I had a beautiful mind. But the little girl in me – the one who sat on her bed and dreamed so long ago of the flowing white dress – still wanted so desperately to feel pretty on the outside. I wanted to feel that rush, that excitement, that thrill of love. As a woman, you want to feel desired. My physical disability didn’t change the fact that, yes, I was indeed a woman.
There’s a large lagoon in the heart of campus. I must have walked around it hundreds of times, darting under the weeping willows, or feeling the gnaw of nostalgia when I passed a group of preschoolers leaning into the water to feed bread crumbs to the squawking ducks. The ducks. I finally saw them for the first time one day. As the early summer air breezed past my cheeks, I stopped on the grassy banks for a moment to observe those winged birds who flapped and fluttered in the shallow water. There was always one duck the flock seemed to leave behind as they paddled toward the majestic geese. The poor duck looked all alone and lost, like he was somehow desperately searching for his place in the world. I felt an instant connection with that lonely duck. We were both ugly ducklings in a sea of beautiful, graceful swans.
And that’s when it hit me: I’d spent so many years feeling ugly on the outside and looking for validation to make me feel loved on the inside. When men never seemed to take an interest, I assumed it must be me. There was something inherently wrong with me. My nose was too big. My eyes were lopsided. My wheelchair stuck out like a sore thumb, scaring them all away. And my feeble attempts at focusing on my mind had merely been a way to avoid my body, something I’d come to view as an “ugly mess.” I’d immersed myself in books and papers and tests as a way to distract myself – and way to distance myself from my body and try to convince myself that my mind was somehow separate.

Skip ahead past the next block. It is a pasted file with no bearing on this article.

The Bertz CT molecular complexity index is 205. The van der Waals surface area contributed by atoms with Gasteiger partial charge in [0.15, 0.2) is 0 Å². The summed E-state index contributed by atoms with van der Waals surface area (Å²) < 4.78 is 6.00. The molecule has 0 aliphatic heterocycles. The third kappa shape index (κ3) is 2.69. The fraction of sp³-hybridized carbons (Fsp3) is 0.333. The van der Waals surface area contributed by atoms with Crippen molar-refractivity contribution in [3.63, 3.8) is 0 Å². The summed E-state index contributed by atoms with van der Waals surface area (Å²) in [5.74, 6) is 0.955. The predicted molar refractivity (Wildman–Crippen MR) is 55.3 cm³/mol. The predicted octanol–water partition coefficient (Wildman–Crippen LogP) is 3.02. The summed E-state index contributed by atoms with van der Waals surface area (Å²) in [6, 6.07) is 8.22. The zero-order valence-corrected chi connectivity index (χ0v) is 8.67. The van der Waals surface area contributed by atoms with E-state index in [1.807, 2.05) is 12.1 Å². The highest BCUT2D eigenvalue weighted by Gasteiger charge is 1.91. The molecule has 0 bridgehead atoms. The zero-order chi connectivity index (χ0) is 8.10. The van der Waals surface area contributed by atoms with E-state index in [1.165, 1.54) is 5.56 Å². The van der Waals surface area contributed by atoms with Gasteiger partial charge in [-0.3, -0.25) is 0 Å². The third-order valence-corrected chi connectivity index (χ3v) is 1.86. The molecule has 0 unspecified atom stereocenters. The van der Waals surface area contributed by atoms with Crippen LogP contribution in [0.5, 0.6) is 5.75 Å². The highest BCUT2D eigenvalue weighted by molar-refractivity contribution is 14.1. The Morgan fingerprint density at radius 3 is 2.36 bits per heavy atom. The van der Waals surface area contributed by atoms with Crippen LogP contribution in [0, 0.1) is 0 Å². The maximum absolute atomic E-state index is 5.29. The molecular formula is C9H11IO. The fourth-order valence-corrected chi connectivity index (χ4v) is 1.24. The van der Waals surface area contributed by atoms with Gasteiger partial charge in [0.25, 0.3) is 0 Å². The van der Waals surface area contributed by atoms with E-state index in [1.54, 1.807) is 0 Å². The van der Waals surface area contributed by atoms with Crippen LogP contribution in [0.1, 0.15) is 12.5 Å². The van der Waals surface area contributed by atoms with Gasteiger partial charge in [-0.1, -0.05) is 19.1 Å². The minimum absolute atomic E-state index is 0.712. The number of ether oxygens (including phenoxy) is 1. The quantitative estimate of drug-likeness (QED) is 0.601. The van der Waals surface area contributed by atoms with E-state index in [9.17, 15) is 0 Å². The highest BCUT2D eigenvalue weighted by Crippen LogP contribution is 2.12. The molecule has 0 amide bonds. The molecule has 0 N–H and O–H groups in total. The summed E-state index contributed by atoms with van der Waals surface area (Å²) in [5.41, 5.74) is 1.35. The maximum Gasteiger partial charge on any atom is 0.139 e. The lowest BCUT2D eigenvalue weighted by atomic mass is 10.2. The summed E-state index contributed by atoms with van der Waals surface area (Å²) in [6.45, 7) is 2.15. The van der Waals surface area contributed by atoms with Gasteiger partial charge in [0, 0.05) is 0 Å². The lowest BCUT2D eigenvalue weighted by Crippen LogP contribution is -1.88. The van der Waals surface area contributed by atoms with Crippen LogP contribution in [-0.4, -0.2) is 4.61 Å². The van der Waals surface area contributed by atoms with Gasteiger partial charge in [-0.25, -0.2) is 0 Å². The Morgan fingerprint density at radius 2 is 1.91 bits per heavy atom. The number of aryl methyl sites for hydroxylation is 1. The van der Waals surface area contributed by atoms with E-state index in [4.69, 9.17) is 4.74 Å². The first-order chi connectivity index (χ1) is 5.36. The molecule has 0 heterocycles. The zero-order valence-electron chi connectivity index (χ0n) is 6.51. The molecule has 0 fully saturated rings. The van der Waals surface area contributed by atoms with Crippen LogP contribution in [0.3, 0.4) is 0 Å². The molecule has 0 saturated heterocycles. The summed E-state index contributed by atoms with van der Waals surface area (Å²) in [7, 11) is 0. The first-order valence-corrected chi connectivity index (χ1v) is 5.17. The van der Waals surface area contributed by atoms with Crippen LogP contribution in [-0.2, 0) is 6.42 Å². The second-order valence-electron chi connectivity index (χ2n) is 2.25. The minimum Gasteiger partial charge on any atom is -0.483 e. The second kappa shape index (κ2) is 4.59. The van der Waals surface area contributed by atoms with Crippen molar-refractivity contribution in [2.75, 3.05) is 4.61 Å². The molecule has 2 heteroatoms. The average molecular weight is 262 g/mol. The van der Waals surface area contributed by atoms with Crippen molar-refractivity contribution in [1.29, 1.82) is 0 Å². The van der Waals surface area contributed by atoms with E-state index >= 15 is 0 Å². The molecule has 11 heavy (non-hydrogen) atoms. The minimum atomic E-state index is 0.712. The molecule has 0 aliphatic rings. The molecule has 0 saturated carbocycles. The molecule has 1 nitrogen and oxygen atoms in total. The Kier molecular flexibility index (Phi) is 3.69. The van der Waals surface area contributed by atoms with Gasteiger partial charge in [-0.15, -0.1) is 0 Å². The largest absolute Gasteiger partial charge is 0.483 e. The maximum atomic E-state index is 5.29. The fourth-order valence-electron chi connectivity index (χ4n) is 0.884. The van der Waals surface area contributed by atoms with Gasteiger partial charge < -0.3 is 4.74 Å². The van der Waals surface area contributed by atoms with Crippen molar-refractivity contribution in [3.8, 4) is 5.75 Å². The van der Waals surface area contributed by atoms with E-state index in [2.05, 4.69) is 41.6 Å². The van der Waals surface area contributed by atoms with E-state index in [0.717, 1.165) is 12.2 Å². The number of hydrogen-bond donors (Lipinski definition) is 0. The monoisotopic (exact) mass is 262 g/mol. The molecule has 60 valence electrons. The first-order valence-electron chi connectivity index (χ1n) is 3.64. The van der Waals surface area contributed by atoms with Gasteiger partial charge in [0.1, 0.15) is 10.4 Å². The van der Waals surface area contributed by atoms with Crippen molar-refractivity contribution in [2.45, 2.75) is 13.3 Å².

I wasn’t just coming to terms with my looks, I now realized. I was coming to terms with my disability and what that meant for my life. For so long, I’d tried to run away from my disability, trying to inconspicuously hide behind it. After all, my disability had become a wall that got in the way of everything. But it’s not that men were uncomfortable with my disability. I was. And I had been afraid to admit it to myself.
A few years later, I stood outside on a crisp fall Midwestern morning, and my attitude matched the promise of the changing season. From my vantage point in my driveway, I could see the yellow ball of sun blanket the Earth in a warm glow. For the first time, I was glowing too. I finally realized I’d been looking for love in all the wrong places. All I wanted was for a man to look past my disability and see the real me – she was tucked in there just waiting to come out of her shell – but it had to start with me. The next time I looked in the mirror, I started to notice my wavy red hair, my freckles and my piercing green eyes. But what stood out most were my surgical scars, not as a hopeless reminder of my differences, but as a badge of honor. A symbol of all I’ve overcome – even a symbol of what makes me beautiful. My swan had finally blossomed.